Tuesday, September 15, 2015

Judge Brann of Middle District Applies Tincher in Recent Products Liability Case

In his recent decision in the case of Fassett v. Sears Holdings, No. 4:15-cv-00941 (M.D. Pa. Aug. 28, 2015, Brann, J.), United States District Judge Matthew W. Brann granted in part and denied in part various Motions to Dismiss filed by separate Defendants Sears and Kohler Co. in a products liability case involving a Plaintiff allegedly injured when his riding lawnmower allegedly exploded and caused personal injuries.

The Court found that many of the claims were sufficiently pled and ruled that other issues should be allowed to proceed into the discovery phase of the matter.

The Court did grant a Motion to Dismiss the Plaintiff’s wife’s claim for negligent infliction of emotional distress given that the Plaintiff-wife did not actual witness her husband being injured, but rather arrived at the scene after the fact while medics were attending to the Plaintiff.

In the case, the Plaintiffs alleged that the lawnmower defectively designed, manufactured, and sold in a dangerous or hazardous condition and in the manner that did not include adequate safety devices. The Plaintiff alleged that an explosion with the lawnmower occurred during routine use of the machine and that the Defendants knew or should have known that it was possible for the machine to explode and catch fire. In the Complaint, the Plaintiff asserted allegations of negligence, strict liability for design defect, breach of warranty, gross negligence, recklessness, and other claims.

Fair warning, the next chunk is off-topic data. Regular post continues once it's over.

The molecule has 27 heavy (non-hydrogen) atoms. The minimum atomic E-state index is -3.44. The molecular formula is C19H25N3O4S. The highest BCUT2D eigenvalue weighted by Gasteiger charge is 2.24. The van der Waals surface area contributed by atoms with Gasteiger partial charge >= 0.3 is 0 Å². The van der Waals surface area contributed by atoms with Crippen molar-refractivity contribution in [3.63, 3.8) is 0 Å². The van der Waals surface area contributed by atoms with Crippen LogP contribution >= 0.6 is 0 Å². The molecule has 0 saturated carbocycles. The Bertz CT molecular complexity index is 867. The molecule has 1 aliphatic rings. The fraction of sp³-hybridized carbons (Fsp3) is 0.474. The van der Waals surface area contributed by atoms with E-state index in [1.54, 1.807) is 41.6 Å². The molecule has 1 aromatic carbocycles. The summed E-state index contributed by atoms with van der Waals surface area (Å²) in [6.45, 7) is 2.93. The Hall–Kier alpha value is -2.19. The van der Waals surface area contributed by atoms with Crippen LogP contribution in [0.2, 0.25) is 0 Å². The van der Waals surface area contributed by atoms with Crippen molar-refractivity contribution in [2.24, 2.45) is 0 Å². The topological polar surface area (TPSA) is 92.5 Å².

Judge Matthew W. Brann
U.S.M.D.Pa.
Judge Brann denied the Defendant’s Motion to Dismiss the punitive damages claims indicating that the Plaintiffs had alleged that the lawnmower was sold by the Defendants despite the Defendant’s alleged knowledge of its dangers. The Court stated that this issue should be allowed to be reviewed and developed through discovery.

The Court did grant the Defendant’s Motion to Dismiss the Breach of Implied Warranty Claims under a statute of limitations argument.

Notably, Judge Brann also cited to the Pennsylvania Supreme Court’s recent decision in the Tincher v. Omega Flex in allowing the strict liability claims asserted against Defendant Kohler to proceed into the discovery phase.


Anyone wishing to review this Opinion by Judge Brann may click this LINK.


I send thanks to Attorney Kenneth T. Newman of the Pittsburgh office of Thomas, Thomas & Hafer for bringing this decision to my attention.

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